The debate between them, or between the tomato and the eggplant, is a product of overwork. People should not fall prey to this and “virtue-signal” by saying which one they like best. There should be time for everything.
C. says it is the parenting aspect of teaching that is detrimental to her research.
I don’t, I say it is the data-entry aspect, the customer service aspect, and my lack of training to teach elementary school when it is often elementary school skills I need to teach–and high school level behavior I need to control.
For me, also, I’d like to be able to develop and concentrate on a few advanced courses, related to my own work, rather than teach as a creative generalist with a lot of basic skills courses thrown in.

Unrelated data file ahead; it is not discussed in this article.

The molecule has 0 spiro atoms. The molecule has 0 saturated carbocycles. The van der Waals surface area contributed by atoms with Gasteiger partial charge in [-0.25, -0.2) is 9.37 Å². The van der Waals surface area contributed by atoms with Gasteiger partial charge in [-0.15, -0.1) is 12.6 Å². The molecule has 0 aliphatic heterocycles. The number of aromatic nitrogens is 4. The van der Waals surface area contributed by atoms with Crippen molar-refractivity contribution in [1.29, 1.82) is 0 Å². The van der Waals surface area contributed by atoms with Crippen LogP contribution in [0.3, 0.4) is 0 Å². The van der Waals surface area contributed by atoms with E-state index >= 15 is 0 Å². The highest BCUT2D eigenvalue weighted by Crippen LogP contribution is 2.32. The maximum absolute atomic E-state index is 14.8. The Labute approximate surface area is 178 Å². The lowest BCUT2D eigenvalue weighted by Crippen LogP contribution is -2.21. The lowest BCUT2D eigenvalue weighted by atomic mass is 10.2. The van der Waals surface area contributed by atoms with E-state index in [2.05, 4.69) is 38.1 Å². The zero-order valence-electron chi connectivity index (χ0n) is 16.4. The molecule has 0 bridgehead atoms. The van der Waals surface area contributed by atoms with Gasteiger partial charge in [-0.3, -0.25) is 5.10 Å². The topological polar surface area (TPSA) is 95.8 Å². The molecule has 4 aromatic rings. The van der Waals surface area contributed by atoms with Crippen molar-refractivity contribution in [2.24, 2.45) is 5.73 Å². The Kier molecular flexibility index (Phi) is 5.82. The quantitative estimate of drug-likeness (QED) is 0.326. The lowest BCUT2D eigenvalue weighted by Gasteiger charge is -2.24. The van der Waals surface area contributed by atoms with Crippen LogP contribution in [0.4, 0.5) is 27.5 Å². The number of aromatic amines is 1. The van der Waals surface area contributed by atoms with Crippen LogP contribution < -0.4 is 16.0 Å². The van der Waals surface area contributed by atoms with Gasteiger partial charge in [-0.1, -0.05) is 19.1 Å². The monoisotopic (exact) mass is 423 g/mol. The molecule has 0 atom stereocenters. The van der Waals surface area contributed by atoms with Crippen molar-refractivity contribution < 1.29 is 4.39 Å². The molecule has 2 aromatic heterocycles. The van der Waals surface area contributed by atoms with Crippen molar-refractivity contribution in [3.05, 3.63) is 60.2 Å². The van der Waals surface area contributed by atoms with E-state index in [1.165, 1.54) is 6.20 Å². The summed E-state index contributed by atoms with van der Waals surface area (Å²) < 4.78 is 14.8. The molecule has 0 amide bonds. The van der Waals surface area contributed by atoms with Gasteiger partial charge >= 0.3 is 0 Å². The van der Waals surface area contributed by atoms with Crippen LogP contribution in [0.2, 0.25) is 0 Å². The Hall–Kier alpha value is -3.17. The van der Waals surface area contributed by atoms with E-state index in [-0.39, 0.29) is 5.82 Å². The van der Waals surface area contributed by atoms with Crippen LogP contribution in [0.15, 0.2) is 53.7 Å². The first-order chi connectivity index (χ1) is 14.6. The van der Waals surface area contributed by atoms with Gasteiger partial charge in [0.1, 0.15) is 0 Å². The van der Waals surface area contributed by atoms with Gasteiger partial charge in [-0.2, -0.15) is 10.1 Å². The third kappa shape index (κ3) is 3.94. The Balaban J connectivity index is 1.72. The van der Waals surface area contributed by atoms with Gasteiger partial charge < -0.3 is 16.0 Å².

And, if I am to teach those kinds of things, I’d like to do it in the context of a functional program. Also, if I am to teach, I’d like the freedom to teach in an up-to-date way and a progressive way. So I want to be in a program like that and I want it to be functional.
Those are some of the main reasons I don’t really like teaching and it comes down to, I’m not a person who would ever have dreamed of K-12 or CC as a career, and I’m not a martyr.